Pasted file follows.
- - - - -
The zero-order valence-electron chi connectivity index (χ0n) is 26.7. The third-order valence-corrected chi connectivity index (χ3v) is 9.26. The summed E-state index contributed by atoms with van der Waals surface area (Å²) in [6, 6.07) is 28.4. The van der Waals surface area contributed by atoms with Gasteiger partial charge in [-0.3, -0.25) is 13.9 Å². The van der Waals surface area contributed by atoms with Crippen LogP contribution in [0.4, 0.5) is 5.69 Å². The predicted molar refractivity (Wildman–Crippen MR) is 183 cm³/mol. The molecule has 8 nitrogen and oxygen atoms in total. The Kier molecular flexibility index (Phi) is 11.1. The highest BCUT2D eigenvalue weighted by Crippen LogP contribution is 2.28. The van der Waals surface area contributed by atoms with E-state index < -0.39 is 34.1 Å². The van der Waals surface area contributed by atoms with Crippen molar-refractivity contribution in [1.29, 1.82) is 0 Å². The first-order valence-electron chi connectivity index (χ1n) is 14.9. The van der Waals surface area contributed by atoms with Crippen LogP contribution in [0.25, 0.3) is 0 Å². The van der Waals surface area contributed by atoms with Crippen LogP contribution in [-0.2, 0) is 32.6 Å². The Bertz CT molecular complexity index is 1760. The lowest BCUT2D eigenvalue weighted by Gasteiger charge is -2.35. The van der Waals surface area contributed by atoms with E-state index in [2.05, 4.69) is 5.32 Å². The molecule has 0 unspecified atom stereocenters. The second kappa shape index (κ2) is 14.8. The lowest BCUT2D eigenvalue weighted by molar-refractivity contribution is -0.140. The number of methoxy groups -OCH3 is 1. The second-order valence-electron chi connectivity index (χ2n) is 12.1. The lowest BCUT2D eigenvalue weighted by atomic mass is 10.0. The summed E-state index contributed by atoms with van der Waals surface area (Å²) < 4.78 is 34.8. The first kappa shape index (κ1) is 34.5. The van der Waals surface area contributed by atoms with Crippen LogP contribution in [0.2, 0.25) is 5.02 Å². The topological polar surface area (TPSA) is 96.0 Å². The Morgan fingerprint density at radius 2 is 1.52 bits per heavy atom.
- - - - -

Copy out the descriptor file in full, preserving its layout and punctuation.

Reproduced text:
The zero-order valence-electron chi connectivity index (χ0n) is 26.7. The third-order valence-corrected chi connectivity index (χ3v) is 9.26. The summed E-state index contributed by atoms with van der Waals surface area (Å²) in [6, 6.07) is 28.4. The van der Waals surface area contributed by atoms with Gasteiger partial charge in [-0.3, -0.25) is 13.9 Å². The van der Waals surface area contributed by atoms with Crippen LogP contribution in [0.4, 0.5) is 5.69 Å². The predicted molar refractivity (Wildman–Crippen MR) is 183 cm³/mol. The molecule has 8 nitrogen and oxygen atoms in total. The Kier molecular flexibility index (Phi) is 11.1. The highest BCUT2D eigenvalue weighted by Crippen LogP contribution is 2.28. The van der Waals surface area contributed by atoms with E-state index < -0.39 is 34.1 Å². The van der Waals surface area contributed by atoms with Crippen molar-refractivity contribution in [1.29, 1.82) is 0 Å². The first-order valence-electron chi connectivity index (χ1n) is 14.9. The van der Waals surface area contributed by atoms with Crippen LogP contribution in [0.25, 0.3) is 0 Å². The van der Waals surface area contributed by atoms with Crippen LogP contribution in [-0.2, 0) is 32.6 Å². The Bertz CT molecular complexity index is 1760. The lowest BCUT2D eigenvalue weighted by Gasteiger charge is -2.35. The van der Waals surface area contributed by atoms with E-state index in [2.05, 4.69) is 5.32 Å². The molecule has 0 unspecified atom stereocenters. The second kappa shape index (κ2) is 14.8. The lowest BCUT2D eigenvalue weighted by molar-refractivity contribution is -0.140. The number of methoxy groups -OCH3 is 1. The second-order valence-electron chi connectivity index (χ2n) is 12.1. The lowest BCUT2D eigenvalue weighted by atomic mass is 10.0. The summed E-state index contributed by atoms with van der Waals surface area (Å²) < 4.78 is 34.8. The first kappa shape index (κ1) is 34.5. The van der Waals surface area contributed by atoms with Crippen LogP contribution in [0.2, 0.25) is 5.02 Å². The topological polar surface area (TPSA) is 96.0 Å². The Morgan fingerprint density at radius 2 is 1.52 bits per heavy atom.